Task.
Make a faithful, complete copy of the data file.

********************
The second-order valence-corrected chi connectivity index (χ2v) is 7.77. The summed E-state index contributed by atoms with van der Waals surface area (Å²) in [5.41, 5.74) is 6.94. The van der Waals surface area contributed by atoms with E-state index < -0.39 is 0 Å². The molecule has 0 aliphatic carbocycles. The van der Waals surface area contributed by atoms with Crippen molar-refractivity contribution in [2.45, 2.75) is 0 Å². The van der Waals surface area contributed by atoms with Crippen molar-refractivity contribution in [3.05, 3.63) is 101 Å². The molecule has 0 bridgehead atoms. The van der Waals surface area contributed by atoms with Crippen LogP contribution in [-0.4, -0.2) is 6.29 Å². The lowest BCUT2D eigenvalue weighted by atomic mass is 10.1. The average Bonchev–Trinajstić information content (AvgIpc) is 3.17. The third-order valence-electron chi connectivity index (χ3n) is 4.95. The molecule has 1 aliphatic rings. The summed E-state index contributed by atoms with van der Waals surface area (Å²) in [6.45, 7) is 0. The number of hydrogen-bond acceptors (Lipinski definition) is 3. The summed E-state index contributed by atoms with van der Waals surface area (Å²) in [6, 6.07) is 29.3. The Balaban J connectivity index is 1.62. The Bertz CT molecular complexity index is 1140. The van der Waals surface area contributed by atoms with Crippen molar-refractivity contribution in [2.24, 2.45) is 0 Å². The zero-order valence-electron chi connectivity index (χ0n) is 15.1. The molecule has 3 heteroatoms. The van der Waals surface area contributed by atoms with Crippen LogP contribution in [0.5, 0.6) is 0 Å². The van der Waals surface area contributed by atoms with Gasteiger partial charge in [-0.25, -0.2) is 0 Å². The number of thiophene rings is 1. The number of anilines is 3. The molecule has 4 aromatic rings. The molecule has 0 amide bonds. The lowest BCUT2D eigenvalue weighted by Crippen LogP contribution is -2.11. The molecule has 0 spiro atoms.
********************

The second-order valence-corrected chi connectivity index (χ2v) is 7.77. The summed E-state index contributed by atoms with van der Waals surface area (Å²) in [5.41, 5.74) is 6.94. The van der Waals surface area contributed by atoms with E-state index < -0.39 is 0 Å². The molecule has 0 aliphatic carbocycles. The van der Waals surface area contributed by atoms with Crippen molar-refractivity contribution in [2.45, 2.75) is 0 Å². The van der Waals surface area contributed by atoms with Crippen molar-refractivity contribution in [3.05, 3.63) is 101 Å². The molecule has 0 bridgehead atoms. The van der Waals surface area contributed by atoms with Crippen LogP contribution in [-0.4, -0.2) is 6.29 Å². The lowest BCUT2D eigenvalue weighted by atomic mass is 10.1. The average Bonchev–Trinajstić information content (AvgIpc) is 3.17. The third-order valence-electron chi connectivity index (χ3n) is 4.95. The molecule has 1 aliphatic rings. The summed E-state index contributed by atoms with van der Waals surface area (Å²) in [6.45, 7) is 0. The number of hydrogen-bond acceptors (Lipinski definition) is 3. The summed E-state index contributed by atoms with van der Waals surface area (Å²) in [6, 6.07) is 29.3. The Balaban J connectivity index is 1.62. The Bertz CT molecular complexity index is 1140. The van der Waals surface area contributed by atoms with Crippen molar-refractivity contribution in [2.24, 2.45) is 0 Å². The zero-order valence-electron chi connectivity index (χ0n) is 15.1. The molecule has 3 heteroatoms. The van der Waals surface area contributed by atoms with Crippen LogP contribution in [0.5, 0.6) is 0 Å². The van der Waals surface area contributed by atoms with Gasteiger partial charge in [-0.25, -0.2) is 0 Å². The number of thiophene rings is 1. The number of anilines is 3. The molecule has 4 aromatic rings. The molecule has 0 amide bonds. The lowest BCUT2D eigenvalue weighted by Crippen LogP contribution is -2.11. The molecule has 0 spiro atoms.